Doctor 'laughed at' consultant plea
A junior doctor was laughed at by a senior colleague when she suggested a consultant should examine a four-year-old girl who died hours later after suffering a severe infection, an inquest has heard.
Freya Wells, from Wallington, Surrey, died at Kingston Hospital after being admitted for breathing difficulties, vomiting and diarrhoea.
Dr Hilary Towse, who was a paediatric senior house officer (SHO) at the hospital, told West London Coroner's Court today that she tried to convince paediatrics registrar Dr Rosita Ibrahim to call for a consultant in the early hours of November 22, 2012.
She also said she thought Freya should be given rapid fluids though a bolus and intravenous (IV) drugs rather than oral, but Dr Ibrahim disagreed with her.
"I specifically said that she needed to have a bolus, I specifically said that she needed to have IV antibiotics and I specifically said that she would need intensive care," Dr Towse told the inquest.
"She thought what I was saying was ridiculous," she said.
Dr Towse began to cry as she added: "I do recall that she laughed."
When asked why she did not contact the consultant herself, she replied: " It will always be something I'll regret for the rest of my life.
"It would never normally be the role of the SHO to do that. Probably I had some experiences where I've been entirely appropriate to speak to a consultant but they would not want to speak to me because I was the SHO."
Nurse Kate Lynch, who also cared for Freya at the hospital, told the hearing that she disagreed with Dr Ibrahim that the youngster should be given intravenous rather than oral antibiotics.
Richard Baker, representing Freya's family, asked her: "Are you saying on this occasion the doctor was wrong?"
Ms Lynch replied: "I felt that she should have had intravenous antibiotics."
The inquest heard that Freya died at 5.45am after suffering from septic shock.
Assistant coroner Dr Sean Cummings told Dr Ibrahim that many clinicians have given evidence that they asked her about the antibiotics.
"There seems to have been a great concern that Freya should have been given IV antibiotics," he said.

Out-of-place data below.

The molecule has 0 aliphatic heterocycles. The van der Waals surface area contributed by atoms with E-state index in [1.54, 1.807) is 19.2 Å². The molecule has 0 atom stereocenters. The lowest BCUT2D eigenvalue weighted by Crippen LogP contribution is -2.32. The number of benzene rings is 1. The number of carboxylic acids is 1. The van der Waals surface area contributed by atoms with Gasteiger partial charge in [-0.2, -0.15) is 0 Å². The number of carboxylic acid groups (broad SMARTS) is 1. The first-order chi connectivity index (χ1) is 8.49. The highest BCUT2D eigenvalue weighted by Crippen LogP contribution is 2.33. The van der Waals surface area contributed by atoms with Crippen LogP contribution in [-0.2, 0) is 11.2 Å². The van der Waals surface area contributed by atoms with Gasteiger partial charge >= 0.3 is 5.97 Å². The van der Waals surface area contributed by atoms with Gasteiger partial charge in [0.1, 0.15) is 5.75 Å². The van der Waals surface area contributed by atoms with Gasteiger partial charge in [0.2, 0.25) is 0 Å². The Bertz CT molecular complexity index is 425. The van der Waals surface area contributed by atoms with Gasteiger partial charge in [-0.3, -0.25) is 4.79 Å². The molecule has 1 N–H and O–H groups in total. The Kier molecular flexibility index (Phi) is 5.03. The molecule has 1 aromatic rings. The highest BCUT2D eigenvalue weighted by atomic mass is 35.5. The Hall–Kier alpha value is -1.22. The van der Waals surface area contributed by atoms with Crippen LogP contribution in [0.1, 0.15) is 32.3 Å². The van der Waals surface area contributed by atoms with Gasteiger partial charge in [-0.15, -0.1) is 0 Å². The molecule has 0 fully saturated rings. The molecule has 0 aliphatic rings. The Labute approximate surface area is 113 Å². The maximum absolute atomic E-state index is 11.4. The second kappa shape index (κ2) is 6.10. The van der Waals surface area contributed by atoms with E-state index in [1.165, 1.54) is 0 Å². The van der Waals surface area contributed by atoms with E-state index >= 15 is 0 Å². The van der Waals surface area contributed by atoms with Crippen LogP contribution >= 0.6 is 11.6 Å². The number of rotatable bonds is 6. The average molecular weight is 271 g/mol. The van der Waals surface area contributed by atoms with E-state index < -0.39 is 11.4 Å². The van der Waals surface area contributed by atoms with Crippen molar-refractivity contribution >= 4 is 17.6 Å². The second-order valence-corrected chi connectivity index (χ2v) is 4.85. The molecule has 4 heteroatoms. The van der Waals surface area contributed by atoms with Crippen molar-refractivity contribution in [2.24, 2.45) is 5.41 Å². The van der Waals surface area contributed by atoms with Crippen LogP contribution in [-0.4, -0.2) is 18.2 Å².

"Everybody seems to be clear that you decided that wasn't going to be the case."
Dr Ibrahim, who first saw the girl at 10pm the previous evening, told the court that, despite Freya's high heart and respiratory rates, she followed guidelines which stated that children suffering from severe pneumonia should be given oral antibiotics to reduce their discomfort.
But she said it was planned for the next dose of antibiotics - due at 7am - to be given by IV.
"I realise now it should not have been the case," she said. "She should have received intravenous antibiotics right after her vomit in A&E."
Dr Ibrahim accepted Mr Baker's assertion that it should have taken "a matter of minutes" to see that Freya was seriously ill.
"I just simply did not appreciate how unwell Freya was," she added.
Dr Ibrahim insisted that she had "no recollection" of laughing "at anything" on that night, and told the inquest that, from her memory, the only staff member who came to her with concern was Dr Towse.
"I have been over that evening so many times in my head and I cannot recollect multiple people coming up to me and telling me how concerned they are," she said.
"It is my normal practice to listen to nurses. They are very experienced. If they are concerned then I take it on board."
She added: "Had I known that the nurses were very worried about her I would have just called the consultant straight away."
The inquest was adjourned until 10am tomorrow, when the final evidence is expected to be heard.